October 1969 Electronics World
Table of Contents
Wax nostalgic about and learn from the history of early electronics. See articles
Electronics World, published May 1959
- December 1971. All copyrights hereby acknowledged.
You will probably chuckle at the sight of the printed circuit board being an example used in an article about high density PCB production. However, in 1969 it was heralded as leading edge technology. Remember, though, that surface mount components the size of a grain of salt were unheard of so such a board probably represents a bunch of leaded components being closely packed together with the biggest concern for density being heating / cooling issues. Part of the big deal with this board, when you read the article, is that it is one of eight that were produced on the same substrate and then singulated afterward. As mentioned often, this was the era of transition from vacuum tube chassis with point-to-point wiring to solid state and printed circuit boards.
The October 1969 issue of Electronics World ran a series of articles on the newfangled science of printed circuit boards. See the table of contents for the rest.
High-Density PC Boards
The author joined the company in 1960 with a sales engineering background in commercial refrigeration. He studied at NYU and Hartford Institute of Accounting.
By Hal R. Roffman, Jr.
Executive Vice-President, The Sibley Company
Smaller components and more complex equipment have led to higher density and multilayer boards. Here is how the user can help to alleviate some of the manufacturing problems and reduce his costs.
High-density electronic packaging has caused severe problems for the printed-circuit manufacturing industry. Smaller conductor lines, tighter spacing, stringent hole locations, relationship of hole size to pad size, and plating requirements specified to satisfy a variety of soldering techniques all add up to process and production difficulties in determining manufacturing yields and in predetermining costs.
What is meant by a high-density printed circuit? Actually the amount of circuitry on a printed circuit has little to do with the number of processes involved. A circuit with two holes and one conductor line will travel the same route in process as its more complicated brother. A circuit with many terminal areas and conductor lines will only require more time in hole drilling, retouching, and inspection. All of the other processes remain the same.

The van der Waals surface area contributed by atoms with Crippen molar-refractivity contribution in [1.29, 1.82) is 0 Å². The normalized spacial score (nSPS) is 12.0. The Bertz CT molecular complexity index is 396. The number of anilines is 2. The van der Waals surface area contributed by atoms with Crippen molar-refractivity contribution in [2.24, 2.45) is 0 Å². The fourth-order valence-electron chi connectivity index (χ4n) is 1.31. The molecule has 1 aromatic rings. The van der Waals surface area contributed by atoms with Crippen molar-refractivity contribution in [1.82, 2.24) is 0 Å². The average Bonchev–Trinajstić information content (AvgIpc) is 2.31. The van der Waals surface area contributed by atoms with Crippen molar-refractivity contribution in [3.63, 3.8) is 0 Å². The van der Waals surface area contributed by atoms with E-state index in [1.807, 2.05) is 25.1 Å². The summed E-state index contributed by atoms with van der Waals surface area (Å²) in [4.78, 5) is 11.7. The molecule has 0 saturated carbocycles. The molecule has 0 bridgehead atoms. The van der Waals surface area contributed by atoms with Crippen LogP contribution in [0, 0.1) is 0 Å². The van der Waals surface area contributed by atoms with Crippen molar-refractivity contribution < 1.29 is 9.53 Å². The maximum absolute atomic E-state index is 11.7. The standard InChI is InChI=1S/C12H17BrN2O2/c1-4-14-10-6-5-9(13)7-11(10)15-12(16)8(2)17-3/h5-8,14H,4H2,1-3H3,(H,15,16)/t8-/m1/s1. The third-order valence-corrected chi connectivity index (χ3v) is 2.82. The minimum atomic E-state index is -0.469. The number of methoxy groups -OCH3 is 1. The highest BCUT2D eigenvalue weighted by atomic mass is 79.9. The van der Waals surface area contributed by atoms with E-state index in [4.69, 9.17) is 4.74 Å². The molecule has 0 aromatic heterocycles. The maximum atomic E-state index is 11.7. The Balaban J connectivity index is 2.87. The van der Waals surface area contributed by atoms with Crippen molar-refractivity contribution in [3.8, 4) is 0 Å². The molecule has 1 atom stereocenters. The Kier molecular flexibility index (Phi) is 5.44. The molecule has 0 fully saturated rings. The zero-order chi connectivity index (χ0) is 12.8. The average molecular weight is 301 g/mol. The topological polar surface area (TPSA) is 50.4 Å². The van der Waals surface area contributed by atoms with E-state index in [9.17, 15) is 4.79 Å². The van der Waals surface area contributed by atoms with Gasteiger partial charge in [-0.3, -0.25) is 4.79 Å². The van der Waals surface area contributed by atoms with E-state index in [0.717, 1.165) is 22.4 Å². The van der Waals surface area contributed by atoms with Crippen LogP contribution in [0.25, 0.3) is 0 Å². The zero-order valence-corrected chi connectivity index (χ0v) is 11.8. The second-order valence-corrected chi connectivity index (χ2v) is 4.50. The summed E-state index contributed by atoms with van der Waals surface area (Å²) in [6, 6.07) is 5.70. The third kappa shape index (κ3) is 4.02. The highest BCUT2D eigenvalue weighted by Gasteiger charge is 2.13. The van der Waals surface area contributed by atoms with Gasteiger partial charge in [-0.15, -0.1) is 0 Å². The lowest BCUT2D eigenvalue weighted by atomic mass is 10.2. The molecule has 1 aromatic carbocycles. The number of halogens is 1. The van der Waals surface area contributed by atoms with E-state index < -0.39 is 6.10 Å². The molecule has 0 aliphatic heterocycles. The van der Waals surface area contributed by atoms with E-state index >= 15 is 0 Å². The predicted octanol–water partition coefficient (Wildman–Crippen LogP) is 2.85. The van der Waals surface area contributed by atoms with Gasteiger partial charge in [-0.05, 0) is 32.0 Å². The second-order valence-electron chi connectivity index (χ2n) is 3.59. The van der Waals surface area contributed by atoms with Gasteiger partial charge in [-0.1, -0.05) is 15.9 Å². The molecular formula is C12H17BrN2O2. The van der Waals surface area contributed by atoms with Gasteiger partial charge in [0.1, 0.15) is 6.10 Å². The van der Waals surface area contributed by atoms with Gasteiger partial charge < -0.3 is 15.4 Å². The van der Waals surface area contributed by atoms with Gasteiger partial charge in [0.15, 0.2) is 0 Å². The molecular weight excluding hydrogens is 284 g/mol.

Although the number of processes is the same, the most significant difference between the simple and the dense printed circuit is the size of the multiple-image panel which can be used. A variety of factors dictate the feasible size of a panel for manufacturing purposes. Obviously, it would be prohibitively expensive to manufacture a circuit of reasonable size one at a time. The usual technique, therefore, is to step-and-repeat the image photographically and to apply as many processes as possible to the panel or "flat" containing a number of circuits which are separated later in the fabrication process.
Fig. 1 - Example of circuit requiring only three hole sizes.
Fig. 1 shows a plated-through hole circuit which can be manufactured in a panel containing eight circuits. The following characteristics had to be analyzed in order to determine if an "8-up panel" would be feasible.
1. Physical size of the panel: It must be compatible with all plant equipment, such as tanks, drilling equipment, and screens.
2. Relationship of holes to circuitry pattern: The holes in this circuit, as related to their surrounding terminal area, will yield a nominal 0.020" of metal remaining between the edge of the hole and the edge of the terminal area. The specification for minimum annular ring tells us we must have 0.010" minimum metal remaining after all processing. This results in an over-all tolerance of 0.010" which will permit the pattern to be applied by the screening process over the total distance of the 8-up panel. The tolerance used up in screening can be as much as 0.005", which leaves us an additional 0.005" for other processes.